We asked three shop owners about advanced materials in their business and how they have accommodated this shift to more “exotic materials” in the industry. This is what they had to say:
Elissa Larremore, Owner, 1 CBS Collision, Shreveport, La.
“We pull repair procedures and identify what is on that vehicle, and what process we need to use to repair it or replace it.
“We had one customer last month who had pulled all the repair procedures, marked everything, and came in to go over it with my technician. They even wanted to stay with the tech to make sure that he knew where he was cutting on the vehicle. I like that kind of customer because it makes it a lot easier to document and get paid for the procedures that we need to do. He was happy as a clam when he picked his car up too!
“We’ve had a few of those types of customers over the past year who are coming in, not necessarily pulling the repair procedures but wanting to know how we’re going to repair the vehicle. We’ve seen it more with the people who find us based on our certifications.”
Larremore said her shops are certified for Honda, Ford and Nissan and are currently working on becoming certified for BMW. Her total investment for equipment purchased for aluminum alone has been between $30,000 to $40,000.
“Shops looking to invest in equipment and become certified need to plan and sit down and decide which certifications they want to go after. Which ones make the most sense for your business? Which of these vehicles do you actually spend a lot of time repairing? I think the problem right now is that each one requires something different.”
Joe O’Neill, Owner, Benner’s Auto Body, Cranford, N.J.
“I decided as a rule of thumb four or five years ago that every quarter I would buy a piece of equipment that would get me closer to a complete body shop for aluminum or advanced materials. The second thing was to condition my senior staff with an incentive for them to start taking advanced material classes, even though we weren’t 100 percent ready for it, and offer a pay difference. So my senior staff who got certified got $10 over their normal flat-rate commission when they’re working on advanced material cars. I was able to convince them and say, ‘Hey look, this is where the shop needs to go so why don’t we start taking the classes together?’ So we started taking a section of aluminum classes and riveting classes together and it really got them on board. And then when we finally started getting certified, they loved it because now they’re older and technically they could work less hours but smart hours and make the same money they were making 10 years ago when they were 10 years younger.”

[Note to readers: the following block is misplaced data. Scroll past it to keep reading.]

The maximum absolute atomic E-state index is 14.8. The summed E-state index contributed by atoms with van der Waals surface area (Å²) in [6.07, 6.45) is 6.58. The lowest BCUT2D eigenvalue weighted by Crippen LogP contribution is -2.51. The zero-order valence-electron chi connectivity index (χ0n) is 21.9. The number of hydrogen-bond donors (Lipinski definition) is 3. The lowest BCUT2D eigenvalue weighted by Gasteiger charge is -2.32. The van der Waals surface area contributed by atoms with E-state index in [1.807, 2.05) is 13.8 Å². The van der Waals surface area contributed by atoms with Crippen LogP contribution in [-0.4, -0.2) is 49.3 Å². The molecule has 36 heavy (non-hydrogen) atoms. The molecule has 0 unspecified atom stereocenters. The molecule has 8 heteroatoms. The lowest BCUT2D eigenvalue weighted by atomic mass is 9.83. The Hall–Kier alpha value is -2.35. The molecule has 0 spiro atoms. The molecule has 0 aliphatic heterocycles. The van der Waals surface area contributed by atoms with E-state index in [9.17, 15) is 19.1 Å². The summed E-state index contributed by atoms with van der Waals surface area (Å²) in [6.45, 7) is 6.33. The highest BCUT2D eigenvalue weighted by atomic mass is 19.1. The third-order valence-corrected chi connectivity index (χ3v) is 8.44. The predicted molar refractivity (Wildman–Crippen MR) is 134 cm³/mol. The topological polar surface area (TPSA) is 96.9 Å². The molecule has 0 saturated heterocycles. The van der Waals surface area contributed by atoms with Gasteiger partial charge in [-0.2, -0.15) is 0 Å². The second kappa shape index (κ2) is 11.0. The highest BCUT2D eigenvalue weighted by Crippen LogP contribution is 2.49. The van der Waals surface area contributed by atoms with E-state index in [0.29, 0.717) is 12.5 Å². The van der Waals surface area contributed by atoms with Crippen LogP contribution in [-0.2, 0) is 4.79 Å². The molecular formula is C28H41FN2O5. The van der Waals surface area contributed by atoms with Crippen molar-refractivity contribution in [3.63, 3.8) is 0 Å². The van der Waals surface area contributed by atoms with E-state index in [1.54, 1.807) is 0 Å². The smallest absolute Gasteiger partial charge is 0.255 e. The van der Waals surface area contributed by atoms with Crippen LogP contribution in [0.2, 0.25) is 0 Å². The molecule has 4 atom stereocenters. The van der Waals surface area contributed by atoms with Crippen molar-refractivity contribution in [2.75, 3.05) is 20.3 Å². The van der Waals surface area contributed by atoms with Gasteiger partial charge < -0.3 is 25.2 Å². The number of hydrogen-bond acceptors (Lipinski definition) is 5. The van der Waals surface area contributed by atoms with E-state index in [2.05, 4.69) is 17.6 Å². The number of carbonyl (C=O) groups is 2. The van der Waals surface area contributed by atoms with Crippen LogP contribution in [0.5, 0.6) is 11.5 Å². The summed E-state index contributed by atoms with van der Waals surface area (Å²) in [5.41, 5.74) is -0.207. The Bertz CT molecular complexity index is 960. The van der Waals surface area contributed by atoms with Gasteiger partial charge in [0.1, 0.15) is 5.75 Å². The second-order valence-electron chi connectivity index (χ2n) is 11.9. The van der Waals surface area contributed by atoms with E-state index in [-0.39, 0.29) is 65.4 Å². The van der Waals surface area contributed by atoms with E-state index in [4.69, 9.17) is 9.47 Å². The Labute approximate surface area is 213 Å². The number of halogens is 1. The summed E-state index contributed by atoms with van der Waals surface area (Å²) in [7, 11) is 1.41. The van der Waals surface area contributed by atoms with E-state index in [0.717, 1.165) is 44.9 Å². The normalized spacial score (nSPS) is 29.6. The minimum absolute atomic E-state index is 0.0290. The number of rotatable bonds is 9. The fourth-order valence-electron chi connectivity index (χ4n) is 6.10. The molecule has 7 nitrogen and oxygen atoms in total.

As an independent shop with no network or corporate support, O’Neill suggests shops in his position use their relationships with their vendors, in addition to creating a plan, to work towards certifications.
“I think that there are multiple avenues for the single independent when you’re always crunched for money to go to some of the people that you’re doing business with and say, ‘Hey look, we’ll continue to do business with you but could you help with purchasing, demoing and training?’ And many are more than happy to do that.”
Tyler Makeig, General Manager, Showtime Collision, Running Springs, Calif.
“We’ve been kind of thinking about advanced materials for two years, but the way that we did it, it cost us around $350,000 to $400,000 to upgrade our facility like we did. It took two years for us to plan it and get all that stuff in line. I’m a huge advocate for factory certifications and believe that it’s really where things are going in my opinion, or at least it’s going to have a big effect on the collision repair industry and how cars are being repaired and who’s even able to repair them.
Makeig said Showtime is about to be certified in Subaru, Toyota, Honda, Ford, GM and Chrysler. He said they have about eight DRPs and, after talking to them about aluminum and getting certified, they began seeing an influx of trucks in their shop.
“We’re up here in the mountains and we see so many trucks driving around, and then this new aluminum thing happened and we hadn’t seen one aluminum truck for three years until we did the equipment purchase in the last six months, and now that’s all changed.
“In the claims process, when someone called in, the people who were taking the claim were saying, ‘Well it’s an aluminum truck, you can’t go to Showtime, you have to go down here to this facility that has the aluminum equipment.’ So now that we’re on the roster for the insurance company, we’re seeing this stuff.”
When doing an estimate, Makeig uses a magnet to tell what he’s working with when a vehicle comes in. But if there’s structural damage, that’s when he opts to pull the OE procedures, which he said he’s had success billing for.